The covers also have a flexible portion to allow you to use the cover as a stand. I’m not sure how useful this is, but if you want to prop it up, it’s an option.

Amazon sent both the leather cover, and the fabric cover. The fabric one gives a great texture to the device, and provides a lot more grip, and as such it’s my preference. It’s also splash resistant, so if you get water on it, it will bead off. The leather one is a soft leather, but a bit more slippery.

On most Kindles, I don’t run a cover anymore, due to the extra weight. The Oasis is a bit of an exception though, and the cover to fill in the gap and add a bit more texture to the device has been a welcome addition during some reading sessions. It does add about 100 grams to the total weight, which doesn’t sound like a lot, but it’s half the weight of the Oasis itself, so even Amazon recommends removing the case when reading.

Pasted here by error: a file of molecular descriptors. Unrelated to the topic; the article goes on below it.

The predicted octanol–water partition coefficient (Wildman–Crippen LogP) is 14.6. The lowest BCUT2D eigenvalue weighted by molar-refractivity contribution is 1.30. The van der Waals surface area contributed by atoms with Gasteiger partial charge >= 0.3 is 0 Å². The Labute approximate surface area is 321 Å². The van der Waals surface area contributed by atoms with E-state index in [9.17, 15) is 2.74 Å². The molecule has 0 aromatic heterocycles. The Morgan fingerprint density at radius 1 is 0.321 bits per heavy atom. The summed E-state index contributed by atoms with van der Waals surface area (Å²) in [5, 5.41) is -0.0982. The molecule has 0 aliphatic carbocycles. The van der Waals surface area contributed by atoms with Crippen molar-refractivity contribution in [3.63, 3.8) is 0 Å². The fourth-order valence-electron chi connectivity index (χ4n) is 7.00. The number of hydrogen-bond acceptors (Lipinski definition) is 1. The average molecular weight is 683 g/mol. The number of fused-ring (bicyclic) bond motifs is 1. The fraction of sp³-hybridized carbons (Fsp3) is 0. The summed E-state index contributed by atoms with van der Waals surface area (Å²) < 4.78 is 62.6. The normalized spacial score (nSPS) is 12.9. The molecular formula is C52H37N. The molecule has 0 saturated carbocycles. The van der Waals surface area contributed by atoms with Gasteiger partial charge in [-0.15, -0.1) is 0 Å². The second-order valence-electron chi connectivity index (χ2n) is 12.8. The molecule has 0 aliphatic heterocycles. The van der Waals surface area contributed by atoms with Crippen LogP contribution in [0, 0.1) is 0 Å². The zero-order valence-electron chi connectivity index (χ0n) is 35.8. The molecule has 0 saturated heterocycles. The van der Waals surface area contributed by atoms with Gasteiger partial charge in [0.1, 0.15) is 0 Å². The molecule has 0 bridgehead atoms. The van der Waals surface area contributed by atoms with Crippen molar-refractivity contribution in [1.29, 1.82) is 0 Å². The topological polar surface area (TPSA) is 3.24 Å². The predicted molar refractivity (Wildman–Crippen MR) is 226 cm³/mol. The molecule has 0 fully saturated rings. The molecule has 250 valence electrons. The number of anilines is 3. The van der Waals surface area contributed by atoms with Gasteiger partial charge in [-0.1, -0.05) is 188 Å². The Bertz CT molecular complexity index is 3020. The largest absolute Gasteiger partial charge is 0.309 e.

But, even though the cases that arrived with the review unit have worked very well, the reviews on Amazon for the first-party cases that first shipped with the new Oasis are very negative . It appears there’s issues with consistency of the strength of the magnets, and many customers are complaining about the cases not staying on. Amazon has clearly taken this to heart, and the current batch are no longer available from them. We’re told new versions will be available in the coming weeks. Luckily, there’s no shortage of 3rd party cases, and most of them seem to have better reviews.

Introduction Display, Performance, and Battery Life
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  • KLC - Thursday, January 25, 2018 - link

    Robin, thanks, I’ve never of that, I’ll check it out. Reply
  • Threska - Thursday, January 25, 2018 - link

    Read the reviews naturally. Most people are pretty helpful in pointing out flaws AND directing one to a better edition. Reply
  • KLC - Friday, January 26, 2018 - link

    Wow Threska, who wouldn’t have thought to read the reviews? Three problems with that, first, these kind of books don’t get much traffic, there aren’t many reviews. Second, the reviews that do exist rarely address usability, it doesn’t seem to be an issue for most people. Third, like many things that are similar on Amazon, they frequently aggregate reviews of different kindle editions together under the same general title so many times you don’t know what edition the reviewer has. Reply
  • mode_13h - Friday, January 26, 2018 - link